Korea and Japan have been occupied by the Americans since 1945 and to a large extent they have lost their culture and know this. China has kept its culture and has retained the tea shops and Chinese traditions and not swapped them for the coffee and doughnuts culture of the other two.
Korea (or at least city Korea) is a lot cleaner than Japan or China.
I think Japan is totally different than China or Korea. While the Japanese language is similar to Korean, and has similar characters to Chinese I find that Japan is a world unto itself. It has so many different types of youth culture which obviously sets it apart from the uniform youth culture of Korea. All while maintain a strong respect for history and the past.
Korea was a part of Ancient China. I'm just assuming about japan, but I believe they were too at one point. Koreans and the Japanese later developed their own languages, and become tributary countries to China.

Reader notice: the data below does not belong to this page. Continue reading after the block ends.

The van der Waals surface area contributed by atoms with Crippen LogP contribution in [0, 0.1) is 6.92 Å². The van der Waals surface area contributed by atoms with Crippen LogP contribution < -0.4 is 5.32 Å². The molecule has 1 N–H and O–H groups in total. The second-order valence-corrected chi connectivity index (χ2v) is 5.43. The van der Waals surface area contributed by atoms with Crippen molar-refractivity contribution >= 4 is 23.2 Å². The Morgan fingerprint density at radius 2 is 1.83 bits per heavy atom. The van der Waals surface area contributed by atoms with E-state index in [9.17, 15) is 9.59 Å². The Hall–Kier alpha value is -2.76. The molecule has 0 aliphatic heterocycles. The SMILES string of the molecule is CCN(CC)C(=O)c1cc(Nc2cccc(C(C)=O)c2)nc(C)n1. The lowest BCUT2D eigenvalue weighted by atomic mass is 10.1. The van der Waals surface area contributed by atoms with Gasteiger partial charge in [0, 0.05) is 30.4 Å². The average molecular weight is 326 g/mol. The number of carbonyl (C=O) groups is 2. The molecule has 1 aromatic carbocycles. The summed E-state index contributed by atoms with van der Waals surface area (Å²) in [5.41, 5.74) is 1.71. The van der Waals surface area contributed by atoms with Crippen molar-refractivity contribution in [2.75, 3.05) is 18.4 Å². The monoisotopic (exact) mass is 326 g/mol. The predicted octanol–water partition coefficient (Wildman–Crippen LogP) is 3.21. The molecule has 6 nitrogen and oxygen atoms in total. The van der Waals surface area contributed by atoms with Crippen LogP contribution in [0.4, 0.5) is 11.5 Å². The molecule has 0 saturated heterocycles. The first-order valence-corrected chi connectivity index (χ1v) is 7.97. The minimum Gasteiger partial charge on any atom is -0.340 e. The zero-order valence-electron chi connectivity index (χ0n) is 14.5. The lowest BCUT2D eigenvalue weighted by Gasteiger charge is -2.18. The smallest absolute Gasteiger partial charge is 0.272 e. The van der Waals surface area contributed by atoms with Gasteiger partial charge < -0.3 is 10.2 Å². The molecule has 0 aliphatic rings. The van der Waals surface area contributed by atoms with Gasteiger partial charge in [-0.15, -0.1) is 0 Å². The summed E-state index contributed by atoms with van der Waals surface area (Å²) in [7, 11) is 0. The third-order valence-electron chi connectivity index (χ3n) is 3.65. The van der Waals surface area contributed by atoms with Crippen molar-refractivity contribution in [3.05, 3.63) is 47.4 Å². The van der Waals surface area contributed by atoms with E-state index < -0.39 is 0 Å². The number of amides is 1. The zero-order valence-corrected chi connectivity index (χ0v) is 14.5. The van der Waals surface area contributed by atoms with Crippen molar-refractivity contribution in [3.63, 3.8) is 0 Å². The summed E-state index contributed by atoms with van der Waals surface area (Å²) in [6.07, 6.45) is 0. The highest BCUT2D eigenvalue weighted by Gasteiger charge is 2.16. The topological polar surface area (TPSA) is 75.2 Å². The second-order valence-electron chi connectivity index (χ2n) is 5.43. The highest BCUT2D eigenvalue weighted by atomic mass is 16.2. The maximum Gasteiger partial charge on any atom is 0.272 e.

Korea has been in the shadow of Japan for the last few centuries, but has used Japan as a model to build their nation. Japan used the US in the same way since the 50's. As a result, Korea is very similar to Japan from 20 years ago.China is a different story. They basically dominated the world pre-British imperialism. They didn't receive the benefits of being colonized or controlled by Western powers (I'm going to get a lot of flack here, but my opinion is that Japan became the world power it is because of the American influence after WW2. Korea benefitted heavily (in terms of educational and political reform, infrastructure gains and business) from Japanese colonization. Similarly, Singapore and Hong Kong benefitted heavily from British colonization.)
do you know if there's a way to teach English in Japan that doesn't involve the JET program?
Drivers actually stop for red lights! And pedestrians! How novel! I don't have enough digits to count how many times I've nearly been killed on Korean streets.